The Temple News
Two student-run companies allow advertising and public relations students to gain first-hand experience and a hand up on the competitive market.
The Creative Services Workshop emerged as Temple’s first student-run advertising agency in the mid-1980s. After a short hiatus, advertising professor James Marra and some ambitious students revamped the agency and adopted the name Diamond Edge Communications in 2003.
“There are only six to seven student-run ad agencies in the country, which makes the program very unique,” Marra said.
In contrast to a typical classroom setting, “the DEC program allows students to work with real people, real clients, real money and the real world,” Marra said.
Some of those “real clients” have included SEPTA, Empyreal Chocolates and the U.S. Department of State.
“[Secretary of State] Condoleezza Rice actually reviewed some of DEC’s work,” Marra said.
The agency is presently working with Aldelphia restaurant and bar in Deptford, N.J. and High Two Music Recordings in Philadelphia.
Senior advertising major Dan Yeager is the executive copy director for DEC. It took Yeager until the spring of his junior year to choose advertising as his career path, but he said he’s glad he did.
“I really like the creative element of advertising, and DEC offers the convenience of an internship right on campus,” Yeager said.
“By no means is this a cop out for an internship,” said DEC’s public relations director and senior advertising major Shelly Lavar. “Even though it’s on campus, not only are you representing yourself, but you’re representing Temple and the client.”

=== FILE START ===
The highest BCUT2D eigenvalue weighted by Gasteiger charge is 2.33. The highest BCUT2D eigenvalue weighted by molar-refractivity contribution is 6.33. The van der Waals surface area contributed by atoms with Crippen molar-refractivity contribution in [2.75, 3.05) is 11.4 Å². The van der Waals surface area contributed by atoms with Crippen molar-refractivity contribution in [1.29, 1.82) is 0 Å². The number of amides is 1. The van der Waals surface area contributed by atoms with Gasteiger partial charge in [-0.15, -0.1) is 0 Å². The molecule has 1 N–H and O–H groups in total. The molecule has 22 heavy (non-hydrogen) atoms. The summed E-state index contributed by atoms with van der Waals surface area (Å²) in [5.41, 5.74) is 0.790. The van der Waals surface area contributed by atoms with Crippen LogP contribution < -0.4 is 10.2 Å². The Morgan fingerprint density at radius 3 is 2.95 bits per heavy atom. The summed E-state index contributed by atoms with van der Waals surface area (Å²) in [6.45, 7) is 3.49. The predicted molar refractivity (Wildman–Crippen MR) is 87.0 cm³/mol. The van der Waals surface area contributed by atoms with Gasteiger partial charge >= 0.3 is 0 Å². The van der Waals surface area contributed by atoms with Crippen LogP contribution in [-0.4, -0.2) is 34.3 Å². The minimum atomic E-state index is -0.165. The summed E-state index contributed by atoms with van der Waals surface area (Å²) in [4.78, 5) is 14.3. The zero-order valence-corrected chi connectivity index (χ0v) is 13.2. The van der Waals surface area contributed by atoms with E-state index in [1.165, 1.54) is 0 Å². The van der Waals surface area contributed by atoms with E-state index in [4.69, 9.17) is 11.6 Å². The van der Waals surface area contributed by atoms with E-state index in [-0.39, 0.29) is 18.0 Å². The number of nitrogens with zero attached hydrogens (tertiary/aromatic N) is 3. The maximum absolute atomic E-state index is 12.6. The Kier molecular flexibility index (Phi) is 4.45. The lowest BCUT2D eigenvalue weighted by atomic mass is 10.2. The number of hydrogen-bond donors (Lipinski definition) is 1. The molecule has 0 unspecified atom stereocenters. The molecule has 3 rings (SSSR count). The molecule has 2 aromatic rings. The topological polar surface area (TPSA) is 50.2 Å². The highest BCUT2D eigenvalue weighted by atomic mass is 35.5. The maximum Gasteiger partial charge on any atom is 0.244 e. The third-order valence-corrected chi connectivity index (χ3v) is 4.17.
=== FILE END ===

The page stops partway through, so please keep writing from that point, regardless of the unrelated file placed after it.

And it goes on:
Both Yeager and Lavar said DEC has given them the confidence they need to enter the work force.
Temple alumna and former DEC member Alison Gregory has already experienced the benefits of the DEC program.
“At interviews for internships and jobs, employers are always interested in DEC because it’s different from a classic internship,” Gregory said. “I really think that’s the one thing that gave me an edge over other applicants.”
She now works at Harmelin Media as a media planner and buyer. The Philadelphia-based company is responsible for the ‘T’ Means More campaign.
The success of DEC is something the new student-run public relations firm PRowl already seems to be experiencing.
Senior public relations major Natalie Prazenica said she started the firm at the beginning of the semester in an effort to give public relations students a feel for the real world.
Eighteen staff members worked with Prazenica, the firm director, to create a blog and get the firm up and running. They gained clientele almost immediately.
“We developed and executed two plans in two to four weeks as opposed to a class like senior capstone, where it takes the entire semester to create a plan and there is no execution,” Prazenica said.
PRowl’s two main clients include Dynasty, Temple’s modeling troupe, and the Rebecca Davis Dance Company.
“We work to find out how to reach people through research and surveys, and then do our best to reach them,” Prazenica said. “I love seeing the differences between audience and client’s perceptions of what people want.”
And the clients are typically pleased with PRowl’s performance.
“Our upcoming ballet, Darfur, is an important issue for college students,” client Rebecca Davis said. “PRowl showed the most interest and had the best follow-through when we were looking for PR.”
Jaime Scofield is PRowl’s assistant firm director and is apprenticing to take over the firm next year.
“I learn more from [Prazenica] than I do in classes,” the marketing and public relations major said.
PRowl is a non-profit organization, and although they have been offered compensation for their work, Prazenica said, “the most important thing is the learning aspect.”
Mary Hagenbach can be reached at email@example.com.